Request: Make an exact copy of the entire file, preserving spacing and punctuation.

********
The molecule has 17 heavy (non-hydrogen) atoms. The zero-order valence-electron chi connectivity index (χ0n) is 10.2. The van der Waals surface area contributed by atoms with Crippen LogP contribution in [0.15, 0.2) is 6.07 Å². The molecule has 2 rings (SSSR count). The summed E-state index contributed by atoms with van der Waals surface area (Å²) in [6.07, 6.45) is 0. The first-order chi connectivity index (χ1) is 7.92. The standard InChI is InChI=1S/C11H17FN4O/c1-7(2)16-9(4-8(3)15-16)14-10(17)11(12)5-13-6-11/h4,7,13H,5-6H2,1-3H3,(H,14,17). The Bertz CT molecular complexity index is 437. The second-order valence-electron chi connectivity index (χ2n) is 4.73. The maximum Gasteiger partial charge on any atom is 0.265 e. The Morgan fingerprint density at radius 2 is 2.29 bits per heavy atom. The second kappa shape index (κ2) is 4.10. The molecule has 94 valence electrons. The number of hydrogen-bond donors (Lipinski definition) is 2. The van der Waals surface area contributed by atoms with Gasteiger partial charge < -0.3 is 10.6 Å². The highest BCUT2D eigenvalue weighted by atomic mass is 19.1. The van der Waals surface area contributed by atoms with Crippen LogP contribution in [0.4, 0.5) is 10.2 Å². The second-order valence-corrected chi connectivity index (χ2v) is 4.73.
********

The molecule has 17 heavy (non-hydrogen) atoms. The zero-order valence-electron chi connectivity index (χ0n) is 10.2. The van der Waals surface area contributed by atoms with Crippen LogP contribution in [0.15, 0.2) is 6.07 Å². The molecule has 2 rings (SSSR count). The summed E-state index contributed by atoms with van der Waals surface area (Å²) in [6.07, 6.45) is 0. The first-order chi connectivity index (χ1) is 7.92. The standard InChI is InChI=1S/C11H17FN4O/c1-7(2)16-9(4-8(3)15-16)14-10(17)11(12)5-13-6-11/h4,7,13H,5-6H2,1-3H3,(H,14,17). The Bertz CT molecular complexity index is 437. The second-order valence-electron chi connectivity index (χ2n) is 4.73. The maximum Gasteiger partial charge on any atom is 0.265 e. The Morgan fingerprint density at radius 2 is 2.29 bits per heavy atom. The second kappa shape index (κ2) is 4.10. The molecule has 94 valence electrons. The number of hydrogen-bond donors (Lipinski definition) is 2. The van der Waals surface area contributed by atoms with Gasteiger partial charge < -0.3 is 10.6 Å². The highest BCUT2D eigenvalue weighted by atomic mass is 19.1. The van der Waals surface area contributed by atoms with Crippen LogP contribution in [0.4, 0.5) is 10.2 Å². The second-order valence-corrected chi connectivity index (χ2v) is 4.73.